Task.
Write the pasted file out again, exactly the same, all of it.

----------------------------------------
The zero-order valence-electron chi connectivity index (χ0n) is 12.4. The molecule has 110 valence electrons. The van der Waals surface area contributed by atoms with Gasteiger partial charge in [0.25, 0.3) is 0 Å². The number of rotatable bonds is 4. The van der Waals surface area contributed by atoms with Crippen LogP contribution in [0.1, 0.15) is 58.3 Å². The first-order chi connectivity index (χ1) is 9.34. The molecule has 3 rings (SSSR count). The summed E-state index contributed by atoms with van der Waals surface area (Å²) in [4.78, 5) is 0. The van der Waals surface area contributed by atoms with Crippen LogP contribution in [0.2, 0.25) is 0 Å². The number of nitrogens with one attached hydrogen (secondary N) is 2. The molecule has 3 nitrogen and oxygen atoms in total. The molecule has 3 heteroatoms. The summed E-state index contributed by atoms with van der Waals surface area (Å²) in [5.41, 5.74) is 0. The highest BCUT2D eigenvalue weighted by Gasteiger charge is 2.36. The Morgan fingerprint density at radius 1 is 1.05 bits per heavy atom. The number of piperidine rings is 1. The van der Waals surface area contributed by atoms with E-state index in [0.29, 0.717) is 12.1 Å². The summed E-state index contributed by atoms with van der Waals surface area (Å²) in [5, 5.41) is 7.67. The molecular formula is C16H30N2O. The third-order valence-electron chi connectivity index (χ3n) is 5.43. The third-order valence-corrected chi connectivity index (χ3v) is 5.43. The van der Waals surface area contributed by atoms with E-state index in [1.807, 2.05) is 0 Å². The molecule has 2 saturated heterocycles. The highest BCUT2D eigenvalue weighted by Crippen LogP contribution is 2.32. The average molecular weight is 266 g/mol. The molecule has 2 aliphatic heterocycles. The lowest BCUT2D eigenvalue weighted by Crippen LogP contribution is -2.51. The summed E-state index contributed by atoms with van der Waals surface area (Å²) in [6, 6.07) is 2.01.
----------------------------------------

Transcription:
The zero-order valence-electron chi connectivity index (χ0n) is 12.4. The molecule has 110 valence electrons. The van der Waals surface area contributed by atoms with Gasteiger partial charge in [0.25, 0.3) is 0 Å². The number of rotatable bonds is 4. The van der Waals surface area contributed by atoms with Crippen LogP contribution in [0.1, 0.15) is 58.3 Å². The first-order chi connectivity index (χ1) is 9.34. The molecule has 3 rings (SSSR count). The summed E-state index contributed by atoms with van der Waals surface area (Å²) in [4.78, 5) is 0. The van der Waals surface area contributed by atoms with Crippen LogP contribution in [0.2, 0.25) is 0 Å². The number of nitrogens with one attached hydrogen (secondary N) is 2. The molecule has 3 nitrogen and oxygen atoms in total. The molecule has 3 heteroatoms. The summed E-state index contributed by atoms with van der Waals surface area (Å²) in [5.41, 5.74) is 0. The highest BCUT2D eigenvalue weighted by Gasteiger charge is 2.36. The Morgan fingerprint density at radius 1 is 1.05 bits per heavy atom. The number of piperidine rings is 1. The van der Waals surface area contributed by atoms with E-state index in [0.29, 0.717) is 12.1 Å². The summed E-state index contributed by atoms with van der Waals surface area (Å²) in [5, 5.41) is 7.67. The molecular formula is C16H30N2O. The third-order valence-electron chi connectivity index (χ3n) is 5.43. The third-order valence-corrected chi connectivity index (χ3v) is 5.43. The van der Waals surface area contributed by atoms with E-state index in [1.807, 2.05) is 0 Å². The molecule has 2 saturated heterocycles. The highest BCUT2D eigenvalue weighted by Crippen LogP contribution is 2.32. The average molecular weight is 266 g/mol. The molecule has 2 aliphatic heterocycles. The lowest BCUT2D eigenvalue weighted by Crippen LogP contribution is -2.51. The summed E-state index contributed by atoms with van der Waals surface area (Å²) in [6, 6.07) is 2.01.